Citigroup, the leading global financial services company, has some two hundred million customer accounts. It was founded in 1812 and is based in New York. Citi trades an average of 36.2 million shares per day with a market cap of $76.6 billion.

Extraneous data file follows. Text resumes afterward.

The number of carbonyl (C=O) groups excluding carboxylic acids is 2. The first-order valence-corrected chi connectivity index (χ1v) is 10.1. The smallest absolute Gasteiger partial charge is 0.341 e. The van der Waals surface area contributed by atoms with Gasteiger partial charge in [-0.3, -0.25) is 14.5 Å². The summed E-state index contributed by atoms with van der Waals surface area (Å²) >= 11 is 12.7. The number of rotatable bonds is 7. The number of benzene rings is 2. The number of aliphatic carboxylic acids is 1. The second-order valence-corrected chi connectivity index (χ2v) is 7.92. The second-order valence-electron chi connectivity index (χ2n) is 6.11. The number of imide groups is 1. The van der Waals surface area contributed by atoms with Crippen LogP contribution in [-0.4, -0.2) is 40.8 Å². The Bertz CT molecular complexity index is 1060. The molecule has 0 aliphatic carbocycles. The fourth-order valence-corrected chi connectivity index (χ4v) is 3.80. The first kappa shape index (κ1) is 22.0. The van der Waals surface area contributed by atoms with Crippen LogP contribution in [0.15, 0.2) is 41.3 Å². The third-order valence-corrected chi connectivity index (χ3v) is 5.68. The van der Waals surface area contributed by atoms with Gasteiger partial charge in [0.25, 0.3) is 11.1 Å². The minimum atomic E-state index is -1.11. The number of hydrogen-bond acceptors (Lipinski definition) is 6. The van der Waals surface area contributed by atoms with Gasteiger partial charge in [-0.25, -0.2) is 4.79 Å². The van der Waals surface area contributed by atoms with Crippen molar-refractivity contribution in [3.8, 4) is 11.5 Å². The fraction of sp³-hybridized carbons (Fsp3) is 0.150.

52-week range: $23.11- $42.03, book value: $62.01, float short: 1.89%Citi is anticipated to report weak second-quarter earnings before Monday's market open. The consensus estimate is currently 89 cents a share, a decline of 20 cents (18.3 percent) from $1.09 during the same period last year. Analysts as a whole like this company. Currently, Citi has 13 "buy" recommendations out of 20 analysts covering the company, four "holds" and three recommend selling. Eleven out of 20 analysts now rate Citi a "strong buy," down from 12 analysts a month ago. Compared to three months ago, fewer analysts are rating this company as a "strong buy". Shareholders have not been rewarded for their patience, shares have fallen 34.4 percent in the last year, and the average analyst target price for Citi is $40.69. I don't get too excited about analysts tripping over themselves to tell the world they recommend buying one of the largest investment banks in the world. Still, Citi is now trading at such a discount to earnings and relative value of the balance sheet it's hard to make a case to sell if your time horizon is measured in quarters or years and not in months or less. Weinstein estimate: Citi reports a slight beat with modest guidance, but shares move higher with anything other than downright negative guidance. The trailing 12-month price-to-earnings ratio is 6.9, the mean fiscal-year estimate price-to-earnings ratio is 6.78, based on earnings of $3.85 a share this year. Investors are receiving 4 cents in dividends for a yield of .15 percent. In the last month the stock has fallen -1.4%, but like many banks Citi has fallen over 30% in the last year.